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  Section: Anatomy of Vertebrate Animals » The Class Amphibia
 
 
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In the Urodela

 
     
 

In the Urodela the scapula ossifies, and its ossification may be prolonged into the coracoid and precoracoid, but there is never more than one osseous mass. The clavicle is not developed. In Siredon, the Derotremata, and Salamandridea, the coracoids are received into grooves of the anterolateral edges of a cartilaginous sternum.

The pectoral arch of the Labyrinthodonts seems to have possessed representatives of clavicles in the lateral thoracic shields. The structure of the rest of the arch is not clear, but ossified coraco-scapular pieces seem to have existed.

In the Batrachia, the coraco-scapular cartilages are sometimes, as in the common Frog, firmly united in the middle line, and send forward a median process, which becomes ossified, and is the omosternum (Fig. 57, o.st.). Behind the coracoids articulate with a well-developed sternum (st.).


Distinct ossifications arising on either side of the glenoidal cavity represent the scapula (sc.) and the coracoid (cr.), and the upper moiety of the scapula may be distinctly ossified as a suprascapula (s.sc).
The sternum and pectoral arches of a Frog, seen from above. The left supra scapula is removed: sc, scapula; s.sc, supra-scapula; p. sc, prescapular process; cr., coracoid; e-cr., epicoracoid; cr.f., coracoid fontanelle. The bar which bounds this in front is the precoracoid, and bears the clavicle: o.st. omosternum; st., sternum; x.st xiphisternum
Fig. 57. - The sternum and pectoral arches of a Frog, seen from above. The left supra scapula is removed: sc, scapula; s.sc, supra-scapula; p. sc, prescapular process; cr., coracoid; e-cr., epicoracoid; cr.f., coracoid fontanelle. The bar which bounds this in front is the precoracoid, and bears the clavicle: o.st. omosternum; st., sternum; x.st xiphisternum.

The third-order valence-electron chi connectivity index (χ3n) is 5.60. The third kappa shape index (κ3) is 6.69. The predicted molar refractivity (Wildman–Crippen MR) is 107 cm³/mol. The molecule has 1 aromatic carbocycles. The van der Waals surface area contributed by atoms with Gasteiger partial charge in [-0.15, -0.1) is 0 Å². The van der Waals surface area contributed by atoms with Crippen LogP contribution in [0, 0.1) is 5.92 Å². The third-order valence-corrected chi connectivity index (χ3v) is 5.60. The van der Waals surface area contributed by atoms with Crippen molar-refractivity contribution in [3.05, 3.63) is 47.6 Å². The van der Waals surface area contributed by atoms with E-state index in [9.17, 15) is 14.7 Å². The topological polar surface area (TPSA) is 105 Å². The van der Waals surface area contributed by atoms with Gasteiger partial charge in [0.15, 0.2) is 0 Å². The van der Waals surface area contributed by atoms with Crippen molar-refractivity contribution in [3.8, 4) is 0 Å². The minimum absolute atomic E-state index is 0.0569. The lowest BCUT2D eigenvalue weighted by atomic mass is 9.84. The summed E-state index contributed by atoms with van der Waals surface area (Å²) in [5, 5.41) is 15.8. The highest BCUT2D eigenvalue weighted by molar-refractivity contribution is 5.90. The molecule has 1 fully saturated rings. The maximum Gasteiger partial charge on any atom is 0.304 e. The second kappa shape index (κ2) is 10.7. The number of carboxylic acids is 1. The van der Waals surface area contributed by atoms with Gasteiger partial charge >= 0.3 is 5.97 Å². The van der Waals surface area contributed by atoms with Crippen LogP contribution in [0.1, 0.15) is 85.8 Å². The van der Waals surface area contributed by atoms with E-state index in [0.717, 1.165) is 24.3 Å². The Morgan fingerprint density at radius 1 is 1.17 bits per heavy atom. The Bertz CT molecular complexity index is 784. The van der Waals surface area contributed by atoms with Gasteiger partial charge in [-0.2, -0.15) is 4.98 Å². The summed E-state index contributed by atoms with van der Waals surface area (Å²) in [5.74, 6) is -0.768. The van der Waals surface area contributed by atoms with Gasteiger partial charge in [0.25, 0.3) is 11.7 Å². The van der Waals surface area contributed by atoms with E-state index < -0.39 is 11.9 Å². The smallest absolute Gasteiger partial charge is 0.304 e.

The coracoid is divided by a large membranous space ov fontanelle into a proper coracoid (cr.), which lies behind the fontanelle; a persistently cartilaginous epicoracoid (e.cr.), which bounds it internally; and a precoracoid, which limits it in front. Closely applied to the precoracoid is an ossification in membrane, which represents the clavicle.

The pelvic arch is attached (except in Proteus) to the extremity of the sacral rib. An iliac ossification is always developed; an ischial, in all but Proteus. The pubis does not appear to be regularly represented by a distinct ossification. In the Batrachia the applied flat faces of the expanded ventral divisions of the pelvic arch coalesce into a disk.

In the genus Amphiuma, the limbs have each either two or three digits. In Siren, the anterior limbs, which alone exist, are three-or four-toed. In Proteus, the anterior limbs are tridactyle, the posterior didactyle. Menobranchus has tetradactyle feet, while in the other Urodela the anterior limbs are tetradactyle, the posterior pentadactyle. The Batrachia have four digits, with or without a rudiment of another, in the fore-limb, and five in the hind-limb. In the perennibranchiate Urodela, the cartilages of the carpus and tarsus, which, except in Proteus, present little deviation from the typical number and arrangement (Fig. 11, p. 32), remain unossified; in the other Urodela, and in the Batrachia, they are for the most part ossified.

 
     
 
 
     



     
 
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